Here’s an interview featuring folk-rock singer Melissa Etheridge as she reflects on the lessons she learned, albeit painfully, from her experience with an addicted son — who died in 2020, at age 21, of an apparent opioid overdose.
It’s a familiar story: a talented young athlete introduced to painkillers in the aftermath of a serious injury, finally succumbing to addiction after four years of struggle. As expected, his family did everything they could to stop the slide — including multiple attempts at intervention, rehab, and support. All were, in the final analysis, to prove unsuccessful. The end came with the overdose. It may not have been his first, either.
This outcome is a more immediate risk for drug users than in the past, due to the omnipresence of fentanyl, carfentanil, and other synthetics. The risks themselves, however, aren’t new. They’re the same ones families of addicts have faced for many generations now. The drugs, they may change. The dilemma of addiction? It stays the same.
I don’t know how many times I’ve met with a family in panic, convinced that if they don’t do something, anything, right now, it’ll be too late. That anxiety often results in an impulsive decision leading to another failed attempt at intervention. In hindsight, they wonder if they moved too quickly.
But at the moment, it felt as if they had no choice.
In my experience, such situations are challenging but far from hopeless. A little additional time spent planning and preparing often makes all the difference. That of course means exercising patience, and patience is never easy for a family in crisis.
It helps to remember that the experience of addiction may have already damaged the lines of communication and trust within a family, making change that much more difficult. A few of the early traps that families fall into:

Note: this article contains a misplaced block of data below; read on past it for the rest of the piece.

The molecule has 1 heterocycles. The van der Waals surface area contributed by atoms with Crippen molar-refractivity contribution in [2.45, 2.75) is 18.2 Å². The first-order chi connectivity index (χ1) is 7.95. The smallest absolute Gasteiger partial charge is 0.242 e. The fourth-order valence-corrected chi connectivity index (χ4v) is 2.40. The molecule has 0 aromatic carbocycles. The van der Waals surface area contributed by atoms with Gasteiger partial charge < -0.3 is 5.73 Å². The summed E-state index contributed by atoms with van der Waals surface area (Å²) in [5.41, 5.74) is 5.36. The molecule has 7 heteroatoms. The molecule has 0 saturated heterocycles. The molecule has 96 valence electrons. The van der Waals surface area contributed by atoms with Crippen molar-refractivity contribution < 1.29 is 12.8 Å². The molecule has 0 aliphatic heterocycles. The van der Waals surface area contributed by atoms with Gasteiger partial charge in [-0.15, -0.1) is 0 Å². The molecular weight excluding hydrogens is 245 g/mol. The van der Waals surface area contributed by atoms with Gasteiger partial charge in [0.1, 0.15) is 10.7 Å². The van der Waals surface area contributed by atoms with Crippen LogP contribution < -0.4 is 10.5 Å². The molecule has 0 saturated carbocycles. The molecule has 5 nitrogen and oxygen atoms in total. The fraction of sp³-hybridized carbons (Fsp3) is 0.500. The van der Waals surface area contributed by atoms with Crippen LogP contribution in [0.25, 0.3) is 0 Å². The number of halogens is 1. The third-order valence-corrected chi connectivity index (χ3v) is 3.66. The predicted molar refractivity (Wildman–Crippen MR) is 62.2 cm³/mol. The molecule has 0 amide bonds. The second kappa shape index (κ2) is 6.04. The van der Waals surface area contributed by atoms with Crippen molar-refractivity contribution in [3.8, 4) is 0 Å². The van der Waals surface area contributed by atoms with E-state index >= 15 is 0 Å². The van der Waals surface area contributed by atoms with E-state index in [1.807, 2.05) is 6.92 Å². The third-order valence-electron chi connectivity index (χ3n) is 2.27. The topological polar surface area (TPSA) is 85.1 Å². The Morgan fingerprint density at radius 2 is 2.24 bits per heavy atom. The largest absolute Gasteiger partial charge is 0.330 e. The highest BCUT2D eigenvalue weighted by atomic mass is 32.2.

- Attempts to control the user with threats or manipulation – these usually fail, and when they do, contribute to an adversarial atmosphere of blame and resentment.
- Sending mixed messages — families often seek advice from multiple sources, some well-meaning but misguided, some just plain wrong. The result is more confusion and self-doubt.
- A credibility gap can emerge, between what the family says they will do or want, and their own past behavior. Promises not kept, threats not carried out, agreements abandoned too quickly – that suggests that any future moves will be viewed skeptically by the substance user, and probably tested as well. “Yeah, that’s what they say, but do they mean it? Because they didn’t the last time.”
Hint: Simply insisting that ‘you’re not bluffing this time’ isn’t enough to convince someone of your determination. They may insist on being shown how much you mean it.
In an atmosphere that’s already been ‘spoiled’ by prior negative experiences, it’s essential that a family’s actions going forward be well thought-out and carefully planned. Rushing around from crisis to crisis will only create still more barriers to overcome. And undermine our own best efforts.
First step: Slow down. Take a few steps back. Make sure that you’re getting the best available advice (hint; it’s out there, it’s really about finding it) and once you do, try following it. That alone doesn’t ‘fix’ addiction. But it does make it possible for all the other steps you’re about to take to have the desired effect on the user.
As for the experience of addiction, and of families forced to deal with it, I might recommend two companion books: Beautiful Boy by David Sheff, and Tweak, by his son Nic. Essentially the same story, told from two very different viewpoints within one family. It makes it easier to see how communications can go awry.
Worth your time and attention.